The onus for repairs is on the Archaeological Survey of India (ASI). But is its policy of conservation and restoration of cave-temples really faulty and without justification? The method of restoration of rock-cut architecture by the ASI has been successfully used for the last 40 years in India and Afghanistan. Earlier, the Ele-phanta Caves were renovated with stone but the ASI had to change its policy in 1956 because it was not doing the monument any good. (Initially, the Ajanta-Ellora Caves and the Bagh Caves in Gwalior—taken over by the ASI in 1953—were also touched up in stone without the desired results).
Renovation of the Ajanta-Ellora-Elephanta Caves was undertaken in accordance with a set of principles the ASI evolved in 1956, which broadly complies with the internationally-accepted Venice Charter formulated in 1964. Reports on repairs on the Ellora Caves and on Afghanistan's Bamiyan Buddha colossi were published in the ASI bulletin, Ancient India, in 1961 and in UNESCO's Asian Culture in 1976 and later even in the International Council on Monuments and Sites' magazine, Monumentum, in 1984. The WHC must have scruti-nised all aspects, including the ASI's policy on restoration, before enlisting the monuments. So why is Fielden now saying that the ASI has blundered in using cement to restore these cave temples?
The ASI's policy is generally in tune with the provisions of the Venice Charter. Take Article 10 for example: "When traditional techniques prove inadequate, the consolidation of a monument can be achieved by the use of modern technique...the efficacy of which has been...proved by experience." Or Article 12: "Replacements of missing parts must integrate harmoniously with the whole but at the same time must be distinguishable from the original...." Thus, at the Elephanta or the Ajanta-Ellora Caves, the use of stone does not conform with Article 13 as it forbids additions which would detract from the traditional setting and surroundings of the natural formation of rocks.
True, the newly added feature—a cornice—seen in the photograph of the report (Controversial Conservation, Outlook,March 13) must be replaced with something which fits with the natural rock hood to keep off the rain water. But the restored pillars, with the distinguishable concrete portions, carry the enormous superimposed load of layers of rock whose portions had fallen off earlier. Due to its homogeneity and mass, cement was found aesthetically suitable because it "integrates harmoniously" with the architecture.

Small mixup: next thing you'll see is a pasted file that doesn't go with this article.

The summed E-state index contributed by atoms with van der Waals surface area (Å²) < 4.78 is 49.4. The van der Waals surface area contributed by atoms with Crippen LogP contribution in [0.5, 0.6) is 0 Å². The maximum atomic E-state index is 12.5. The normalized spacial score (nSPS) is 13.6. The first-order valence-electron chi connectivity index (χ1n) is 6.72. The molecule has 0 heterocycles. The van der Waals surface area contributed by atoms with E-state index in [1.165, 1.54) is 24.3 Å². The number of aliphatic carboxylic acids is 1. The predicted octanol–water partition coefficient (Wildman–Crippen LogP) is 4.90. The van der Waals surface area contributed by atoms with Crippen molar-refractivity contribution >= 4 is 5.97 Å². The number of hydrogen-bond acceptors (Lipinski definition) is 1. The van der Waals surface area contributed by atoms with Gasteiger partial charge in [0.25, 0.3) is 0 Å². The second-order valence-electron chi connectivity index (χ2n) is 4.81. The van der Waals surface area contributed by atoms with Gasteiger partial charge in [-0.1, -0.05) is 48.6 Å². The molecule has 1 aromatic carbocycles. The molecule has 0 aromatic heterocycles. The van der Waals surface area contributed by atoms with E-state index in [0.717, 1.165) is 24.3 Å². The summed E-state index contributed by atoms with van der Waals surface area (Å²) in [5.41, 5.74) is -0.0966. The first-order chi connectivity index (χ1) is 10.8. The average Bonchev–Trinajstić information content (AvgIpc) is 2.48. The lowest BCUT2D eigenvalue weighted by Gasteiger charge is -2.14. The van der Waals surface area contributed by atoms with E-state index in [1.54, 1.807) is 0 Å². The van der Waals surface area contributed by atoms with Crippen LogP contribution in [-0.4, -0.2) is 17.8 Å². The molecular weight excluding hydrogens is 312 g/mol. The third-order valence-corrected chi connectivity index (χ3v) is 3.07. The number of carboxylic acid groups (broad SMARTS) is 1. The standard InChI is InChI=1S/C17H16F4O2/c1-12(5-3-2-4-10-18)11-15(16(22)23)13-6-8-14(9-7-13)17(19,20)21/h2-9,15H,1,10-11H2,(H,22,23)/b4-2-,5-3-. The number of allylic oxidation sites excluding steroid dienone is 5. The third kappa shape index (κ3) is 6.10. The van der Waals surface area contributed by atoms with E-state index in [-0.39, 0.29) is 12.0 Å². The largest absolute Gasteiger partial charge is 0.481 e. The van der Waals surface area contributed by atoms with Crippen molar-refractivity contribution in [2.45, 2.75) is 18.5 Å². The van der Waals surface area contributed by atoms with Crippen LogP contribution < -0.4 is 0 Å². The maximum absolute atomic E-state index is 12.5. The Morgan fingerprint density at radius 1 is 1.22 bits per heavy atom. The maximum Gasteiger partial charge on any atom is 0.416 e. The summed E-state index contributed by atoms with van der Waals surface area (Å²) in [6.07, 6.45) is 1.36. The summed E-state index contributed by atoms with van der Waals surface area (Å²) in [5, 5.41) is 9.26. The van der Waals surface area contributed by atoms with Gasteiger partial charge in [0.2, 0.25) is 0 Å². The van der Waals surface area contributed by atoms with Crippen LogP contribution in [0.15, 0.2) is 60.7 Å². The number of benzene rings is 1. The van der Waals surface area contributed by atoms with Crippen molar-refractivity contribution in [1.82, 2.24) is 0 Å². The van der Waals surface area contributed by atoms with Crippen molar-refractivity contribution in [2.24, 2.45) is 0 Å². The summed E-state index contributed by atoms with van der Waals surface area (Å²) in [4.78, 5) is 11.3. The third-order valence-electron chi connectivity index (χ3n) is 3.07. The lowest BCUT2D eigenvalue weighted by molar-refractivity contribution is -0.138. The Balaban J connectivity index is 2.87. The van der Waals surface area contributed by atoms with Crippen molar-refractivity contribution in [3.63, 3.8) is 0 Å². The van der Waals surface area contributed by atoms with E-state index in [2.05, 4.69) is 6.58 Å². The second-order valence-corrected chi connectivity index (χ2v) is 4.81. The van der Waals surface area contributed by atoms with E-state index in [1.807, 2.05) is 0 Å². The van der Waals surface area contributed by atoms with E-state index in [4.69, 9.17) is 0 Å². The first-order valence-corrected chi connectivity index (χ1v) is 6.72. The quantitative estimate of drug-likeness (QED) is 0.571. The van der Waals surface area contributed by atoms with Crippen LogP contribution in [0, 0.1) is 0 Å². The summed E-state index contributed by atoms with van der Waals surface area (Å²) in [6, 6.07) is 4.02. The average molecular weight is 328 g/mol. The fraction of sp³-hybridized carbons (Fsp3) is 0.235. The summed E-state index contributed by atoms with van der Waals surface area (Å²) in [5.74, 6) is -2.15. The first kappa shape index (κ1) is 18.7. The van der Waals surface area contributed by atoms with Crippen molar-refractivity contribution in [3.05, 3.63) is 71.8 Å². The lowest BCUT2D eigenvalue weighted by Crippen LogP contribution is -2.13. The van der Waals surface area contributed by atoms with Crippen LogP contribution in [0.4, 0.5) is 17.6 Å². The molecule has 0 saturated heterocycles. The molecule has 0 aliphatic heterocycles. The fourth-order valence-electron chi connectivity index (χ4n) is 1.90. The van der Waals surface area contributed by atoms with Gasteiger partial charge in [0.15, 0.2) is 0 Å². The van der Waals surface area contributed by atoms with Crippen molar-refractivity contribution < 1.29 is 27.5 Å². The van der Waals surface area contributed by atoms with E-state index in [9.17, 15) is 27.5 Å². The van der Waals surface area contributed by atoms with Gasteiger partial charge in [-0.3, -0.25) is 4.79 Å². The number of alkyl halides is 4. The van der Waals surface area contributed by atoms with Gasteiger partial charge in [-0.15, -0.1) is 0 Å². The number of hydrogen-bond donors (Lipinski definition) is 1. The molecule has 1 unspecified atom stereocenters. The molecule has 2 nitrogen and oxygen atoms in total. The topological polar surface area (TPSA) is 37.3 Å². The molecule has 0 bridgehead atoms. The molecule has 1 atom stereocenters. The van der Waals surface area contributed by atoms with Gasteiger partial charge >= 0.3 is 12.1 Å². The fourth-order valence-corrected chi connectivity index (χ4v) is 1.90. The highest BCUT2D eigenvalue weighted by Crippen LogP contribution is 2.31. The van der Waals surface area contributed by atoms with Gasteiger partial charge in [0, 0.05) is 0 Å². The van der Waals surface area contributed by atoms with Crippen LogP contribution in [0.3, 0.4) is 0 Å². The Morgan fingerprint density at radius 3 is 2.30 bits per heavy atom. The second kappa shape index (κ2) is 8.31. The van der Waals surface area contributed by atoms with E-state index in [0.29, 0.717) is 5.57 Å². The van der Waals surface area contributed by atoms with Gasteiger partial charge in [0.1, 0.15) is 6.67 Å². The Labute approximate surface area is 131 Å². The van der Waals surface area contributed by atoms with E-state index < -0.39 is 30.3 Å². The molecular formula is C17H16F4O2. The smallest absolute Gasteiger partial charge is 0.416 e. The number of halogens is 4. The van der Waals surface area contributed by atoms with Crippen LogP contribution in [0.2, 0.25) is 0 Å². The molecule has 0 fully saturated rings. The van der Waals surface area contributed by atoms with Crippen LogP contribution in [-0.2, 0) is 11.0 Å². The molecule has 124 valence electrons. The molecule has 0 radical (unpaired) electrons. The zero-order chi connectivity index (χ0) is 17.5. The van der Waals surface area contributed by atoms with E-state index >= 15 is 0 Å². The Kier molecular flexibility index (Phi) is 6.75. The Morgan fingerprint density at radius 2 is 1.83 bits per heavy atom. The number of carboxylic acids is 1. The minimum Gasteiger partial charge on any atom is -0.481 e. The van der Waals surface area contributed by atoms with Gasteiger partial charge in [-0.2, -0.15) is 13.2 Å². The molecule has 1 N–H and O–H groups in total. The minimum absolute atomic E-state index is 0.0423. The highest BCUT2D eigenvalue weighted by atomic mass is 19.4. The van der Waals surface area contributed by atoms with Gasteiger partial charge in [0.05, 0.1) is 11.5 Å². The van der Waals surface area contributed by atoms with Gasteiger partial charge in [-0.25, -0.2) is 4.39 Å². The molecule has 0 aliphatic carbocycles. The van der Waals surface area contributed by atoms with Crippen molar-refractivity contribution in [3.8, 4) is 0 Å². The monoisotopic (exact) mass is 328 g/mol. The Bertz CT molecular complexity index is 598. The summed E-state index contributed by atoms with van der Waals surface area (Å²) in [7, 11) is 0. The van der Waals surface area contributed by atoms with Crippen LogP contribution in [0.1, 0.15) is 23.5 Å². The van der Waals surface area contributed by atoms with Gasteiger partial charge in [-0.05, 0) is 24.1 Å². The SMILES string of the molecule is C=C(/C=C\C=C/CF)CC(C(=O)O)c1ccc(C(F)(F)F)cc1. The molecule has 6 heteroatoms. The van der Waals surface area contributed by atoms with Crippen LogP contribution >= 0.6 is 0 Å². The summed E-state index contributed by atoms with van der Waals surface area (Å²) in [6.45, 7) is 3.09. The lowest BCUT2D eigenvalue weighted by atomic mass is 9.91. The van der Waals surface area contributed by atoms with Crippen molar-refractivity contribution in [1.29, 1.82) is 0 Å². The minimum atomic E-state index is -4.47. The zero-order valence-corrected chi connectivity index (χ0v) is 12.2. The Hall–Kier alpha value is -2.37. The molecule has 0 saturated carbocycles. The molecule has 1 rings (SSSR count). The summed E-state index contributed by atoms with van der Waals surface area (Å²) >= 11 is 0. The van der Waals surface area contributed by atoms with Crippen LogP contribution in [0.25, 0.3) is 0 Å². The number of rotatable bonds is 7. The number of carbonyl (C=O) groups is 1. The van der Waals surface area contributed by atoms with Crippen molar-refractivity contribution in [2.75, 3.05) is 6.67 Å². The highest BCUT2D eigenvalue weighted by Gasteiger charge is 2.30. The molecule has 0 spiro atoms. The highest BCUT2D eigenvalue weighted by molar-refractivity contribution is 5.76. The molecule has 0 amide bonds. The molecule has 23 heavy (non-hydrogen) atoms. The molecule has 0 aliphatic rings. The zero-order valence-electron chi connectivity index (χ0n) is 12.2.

Fielden himself has recommended camouflaging new work to match with the old surface in his book, Guidelines for Conservation, under the subhead 'Staining of Stonework': "By mixing boiled water of acacia with cement, powdered murum (granules of rock) and cowdung one can obtain the requisite colour."
Another requisite in restoration work is that the material used should be replaceable—so that it can be taken off when it decays and applied afresh. The old churches of Goa have a lime-cement plaster on the walls which are replaced with a fresh coat every 10 years. Of course, in the case of cement pillars, restoration is an elaborate process—the pillars have to be replaced en masse because there is no product which can substitute cement to a satisfactory degree. But ICCROM is searching for an alternative.
Nobody will disagree with Fielden's suggestion that the ASI needs "a complete reorganisation"—which is long overdue anyway. If the ASI wants to function as the custodian of national monuments, it has to root out laxity in supervision and other ills. Meanwhile, the WHC could organise an international seminar to sort out the dispute over the conservation. But an attempt to delist the Elephanta Caves from the World Heritage List is certainly not the best way to go about it.